The Writer's Voices
Permission to be what we are
One of the defined quests of writing as a profession and as a life is to find your voice. Or maybe that should be “to find your Voice”. There’s a distinct sense of the essential and irreducible, the ineluctable ineffable mystical which separates the priesthood of art from the mere strivers.
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This seems akin, to me, to the idea that you can’t give your characters access to technology because it spoils them; spoils their connection with the underlying Human, and spoils them in the sense that it makes everything too easy, creating a pampered illusion of life where there should be a connection to the deeper real.
Authenticity is the name of the game, we’re told, which is also why genre is out, ornamentation is (tautologically) otiose, and austere prose without unnecessary description is the true path. Language is the flawed medium by which we express the irreducible ideal, and the less of it we use the better we are.
Taking these in reverse order: the encounter between the framing of sentences, moods and narratives, the creation of characters to express the idea, is precisely the business of writing, and a book or a story exists in that encounter and nowhere else. The idea is not perfect, it merely has the advantage of being diffuse, a direction rather than a journey. It’s the act of uttering it that makes it wonderful - which is one reason, incidentally, why we should treasure our translators, who travel our journey for us in foreign lands, and arrive at the same mountain decked in other flowers.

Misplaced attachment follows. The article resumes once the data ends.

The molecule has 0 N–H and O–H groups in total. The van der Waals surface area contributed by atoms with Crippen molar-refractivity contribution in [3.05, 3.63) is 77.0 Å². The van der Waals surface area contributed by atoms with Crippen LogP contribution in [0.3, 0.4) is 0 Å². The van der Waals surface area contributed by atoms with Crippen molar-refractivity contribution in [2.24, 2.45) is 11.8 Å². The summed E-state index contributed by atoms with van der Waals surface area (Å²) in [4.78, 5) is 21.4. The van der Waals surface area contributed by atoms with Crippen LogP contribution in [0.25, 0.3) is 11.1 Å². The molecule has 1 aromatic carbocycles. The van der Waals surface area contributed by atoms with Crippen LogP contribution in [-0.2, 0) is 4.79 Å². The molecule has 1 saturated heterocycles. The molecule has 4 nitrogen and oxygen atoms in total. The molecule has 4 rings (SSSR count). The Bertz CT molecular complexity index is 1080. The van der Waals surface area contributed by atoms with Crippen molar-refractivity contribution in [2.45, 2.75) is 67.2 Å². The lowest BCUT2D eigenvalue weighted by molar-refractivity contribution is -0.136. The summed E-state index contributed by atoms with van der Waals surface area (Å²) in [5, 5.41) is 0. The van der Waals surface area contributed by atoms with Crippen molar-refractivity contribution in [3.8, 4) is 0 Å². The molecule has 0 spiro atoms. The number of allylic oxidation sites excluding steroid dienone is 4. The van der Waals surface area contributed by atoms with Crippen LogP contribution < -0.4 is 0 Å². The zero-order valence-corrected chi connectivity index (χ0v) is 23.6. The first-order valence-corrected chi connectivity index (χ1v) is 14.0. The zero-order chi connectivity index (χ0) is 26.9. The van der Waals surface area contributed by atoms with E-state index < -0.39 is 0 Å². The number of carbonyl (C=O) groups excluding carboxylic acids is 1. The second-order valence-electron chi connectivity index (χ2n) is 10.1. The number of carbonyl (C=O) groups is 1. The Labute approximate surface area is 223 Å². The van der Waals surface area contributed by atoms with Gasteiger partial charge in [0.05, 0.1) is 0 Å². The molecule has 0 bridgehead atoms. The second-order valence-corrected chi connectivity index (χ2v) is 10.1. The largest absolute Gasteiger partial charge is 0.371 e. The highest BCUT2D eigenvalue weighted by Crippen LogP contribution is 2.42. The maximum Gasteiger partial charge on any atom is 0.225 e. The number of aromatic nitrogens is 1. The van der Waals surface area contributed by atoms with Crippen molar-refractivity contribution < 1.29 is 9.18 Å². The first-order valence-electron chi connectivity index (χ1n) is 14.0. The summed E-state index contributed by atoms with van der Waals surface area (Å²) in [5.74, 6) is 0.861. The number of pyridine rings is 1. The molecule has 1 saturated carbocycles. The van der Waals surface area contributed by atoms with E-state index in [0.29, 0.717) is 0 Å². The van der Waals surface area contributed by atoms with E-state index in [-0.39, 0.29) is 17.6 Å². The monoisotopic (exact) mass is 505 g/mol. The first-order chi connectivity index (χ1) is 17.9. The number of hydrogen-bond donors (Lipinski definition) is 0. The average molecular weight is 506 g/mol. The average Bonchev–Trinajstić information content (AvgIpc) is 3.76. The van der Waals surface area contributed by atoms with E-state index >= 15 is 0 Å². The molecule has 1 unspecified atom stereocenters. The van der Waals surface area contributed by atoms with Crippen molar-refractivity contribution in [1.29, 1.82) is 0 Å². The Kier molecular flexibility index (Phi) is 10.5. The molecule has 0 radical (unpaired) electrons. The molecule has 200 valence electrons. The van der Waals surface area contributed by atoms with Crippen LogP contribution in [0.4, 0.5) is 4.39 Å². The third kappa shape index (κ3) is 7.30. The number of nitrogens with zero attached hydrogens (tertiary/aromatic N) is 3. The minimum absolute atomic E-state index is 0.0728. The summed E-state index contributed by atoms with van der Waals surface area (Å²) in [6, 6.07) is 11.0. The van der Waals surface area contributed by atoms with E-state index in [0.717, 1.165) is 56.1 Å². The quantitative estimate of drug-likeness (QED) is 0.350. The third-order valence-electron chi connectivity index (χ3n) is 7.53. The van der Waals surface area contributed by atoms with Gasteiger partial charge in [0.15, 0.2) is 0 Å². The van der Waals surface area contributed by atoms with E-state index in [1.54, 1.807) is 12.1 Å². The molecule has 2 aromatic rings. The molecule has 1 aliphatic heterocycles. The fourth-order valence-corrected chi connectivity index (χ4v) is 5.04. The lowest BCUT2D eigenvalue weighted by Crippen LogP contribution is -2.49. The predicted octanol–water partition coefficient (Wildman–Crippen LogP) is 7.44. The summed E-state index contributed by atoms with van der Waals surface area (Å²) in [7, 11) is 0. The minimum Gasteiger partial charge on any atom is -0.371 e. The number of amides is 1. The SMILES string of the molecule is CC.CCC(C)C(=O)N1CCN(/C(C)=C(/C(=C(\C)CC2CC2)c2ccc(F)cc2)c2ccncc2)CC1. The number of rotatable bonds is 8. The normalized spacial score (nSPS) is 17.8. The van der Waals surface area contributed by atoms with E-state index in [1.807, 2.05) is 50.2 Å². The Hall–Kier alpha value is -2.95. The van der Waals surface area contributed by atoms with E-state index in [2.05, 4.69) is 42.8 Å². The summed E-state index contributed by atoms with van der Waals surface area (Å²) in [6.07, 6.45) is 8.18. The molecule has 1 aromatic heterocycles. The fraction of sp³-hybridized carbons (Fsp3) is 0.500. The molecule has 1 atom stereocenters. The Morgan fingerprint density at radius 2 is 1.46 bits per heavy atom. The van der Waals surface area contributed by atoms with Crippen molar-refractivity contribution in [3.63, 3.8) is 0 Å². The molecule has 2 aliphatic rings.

Genre is a convenience for shelving and buying, not an artistic category. The word affords us first order assumptions which are often wrong, but we’re limited in space, time and attention, so we need that shorthand until we actually test a text and find out whether it chimes with us. The instruction my children frequently encounter in school exercises to avoid genre is nonsensical to me. How? If they are steered away from detective stories and fantasy, they must inevitably land somewhere, be it reportage, historical fiction, or neo-realism. The injunction, tacitly, is not to write cliché. Good luck with that while you rule out the most obvious venues for imaginative work. A fantastical world of whatever stripe - criminal, magical, futuristic, historical - does not entail a loss of authenticity in the writing, only a departure from the obvious whose rules and reasons have to be known entirely to the writer rather than ebb and flow for convenience of splash.
It’s the expression of self that matters, of human experience, and sometimes that is better approached elliptically than directly. Orwell’s Animal Farm is hardly a scrupulous slice of literal truth, but it lacks nothing in bite. If he hadn’t departed from the real so far as to write about despotic pigs and Airstrip One, would we still know his name?